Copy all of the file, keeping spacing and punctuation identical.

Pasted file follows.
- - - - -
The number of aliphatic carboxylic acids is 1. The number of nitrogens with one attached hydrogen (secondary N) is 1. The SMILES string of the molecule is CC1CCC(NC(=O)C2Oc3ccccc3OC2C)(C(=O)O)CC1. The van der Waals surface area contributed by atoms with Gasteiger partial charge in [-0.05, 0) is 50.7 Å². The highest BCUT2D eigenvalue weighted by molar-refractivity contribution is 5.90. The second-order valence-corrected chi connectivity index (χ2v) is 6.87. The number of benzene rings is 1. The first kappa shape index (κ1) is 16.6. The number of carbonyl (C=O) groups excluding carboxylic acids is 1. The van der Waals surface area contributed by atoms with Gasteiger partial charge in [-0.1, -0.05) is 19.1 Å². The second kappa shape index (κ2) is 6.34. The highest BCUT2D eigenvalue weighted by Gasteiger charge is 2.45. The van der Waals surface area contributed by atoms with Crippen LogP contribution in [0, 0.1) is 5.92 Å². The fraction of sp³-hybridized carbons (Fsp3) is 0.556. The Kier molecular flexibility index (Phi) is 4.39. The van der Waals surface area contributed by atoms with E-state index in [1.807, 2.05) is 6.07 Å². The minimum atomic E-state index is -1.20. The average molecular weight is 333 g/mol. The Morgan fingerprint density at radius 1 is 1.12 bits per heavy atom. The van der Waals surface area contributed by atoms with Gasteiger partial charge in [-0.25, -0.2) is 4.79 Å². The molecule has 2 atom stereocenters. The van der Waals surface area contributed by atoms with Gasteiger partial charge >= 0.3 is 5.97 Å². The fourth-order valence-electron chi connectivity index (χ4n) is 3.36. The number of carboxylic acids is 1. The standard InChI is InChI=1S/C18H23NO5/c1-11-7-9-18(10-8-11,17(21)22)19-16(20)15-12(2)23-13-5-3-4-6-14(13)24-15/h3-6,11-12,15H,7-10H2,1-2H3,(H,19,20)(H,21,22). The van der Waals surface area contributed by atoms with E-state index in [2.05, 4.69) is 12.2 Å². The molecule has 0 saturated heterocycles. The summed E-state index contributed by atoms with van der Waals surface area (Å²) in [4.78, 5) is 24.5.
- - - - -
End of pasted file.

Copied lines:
The number of aliphatic carboxylic acids is 1. The number of nitrogens with one attached hydrogen (secondary N) is 1. The SMILES string of the molecule is CC1CCC(NC(=O)C2Oc3ccccc3OC2C)(C(=O)O)CC1. The van der Waals surface area contributed by atoms with Gasteiger partial charge in [-0.05, 0) is 50.7 Å². The highest BCUT2D eigenvalue weighted by molar-refractivity contribution is 5.90. The second-order valence-corrected chi connectivity index (χ2v) is 6.87. The number of benzene rings is 1. The first kappa shape index (κ1) is 16.6. The number of carbonyl (C=O) groups excluding carboxylic acids is 1. The van der Waals surface area contributed by atoms with Gasteiger partial charge in [-0.1, -0.05) is 19.1 Å². The second kappa shape index (κ2) is 6.34. The highest BCUT2D eigenvalue weighted by Gasteiger charge is 2.45. The van der Waals surface area contributed by atoms with Crippen LogP contribution in [0, 0.1) is 5.92 Å². The fraction of sp³-hybridized carbons (Fsp3) is 0.556. The Kier molecular flexibility index (Phi) is 4.39. The van der Waals surface area contributed by atoms with E-state index in [1.807, 2.05) is 6.07 Å². The minimum atomic E-state index is -1.20. The average molecular weight is 333 g/mol. The Morgan fingerprint density at radius 1 is 1.12 bits per heavy atom. The van der Waals surface area contributed by atoms with Gasteiger partial charge in [-0.25, -0.2) is 4.79 Å². The molecule has 2 atom stereocenters. The van der Waals surface area contributed by atoms with Gasteiger partial charge >= 0.3 is 5.97 Å². The fourth-order valence-electron chi connectivity index (χ4n) is 3.36. The number of carboxylic acids is 1. The standard InChI is InChI=1S/C18H23NO5/c1-11-7-9-18(10-8-11,17(21)22)19-16(20)15-12(2)23-13-5-3-4-6-14(13)24-15/h3-6,11-12,15H,7-10H2,1-2H3,(H,19,20)(H,21,22). The van der Waals surface area contributed by atoms with E-state index in [2.05, 4.69) is 12.2 Å². The molecule has 0 saturated heterocycles. The summed E-state index contributed by atoms with van der Waals surface area (Å²) in [4.78, 5) is 24.5.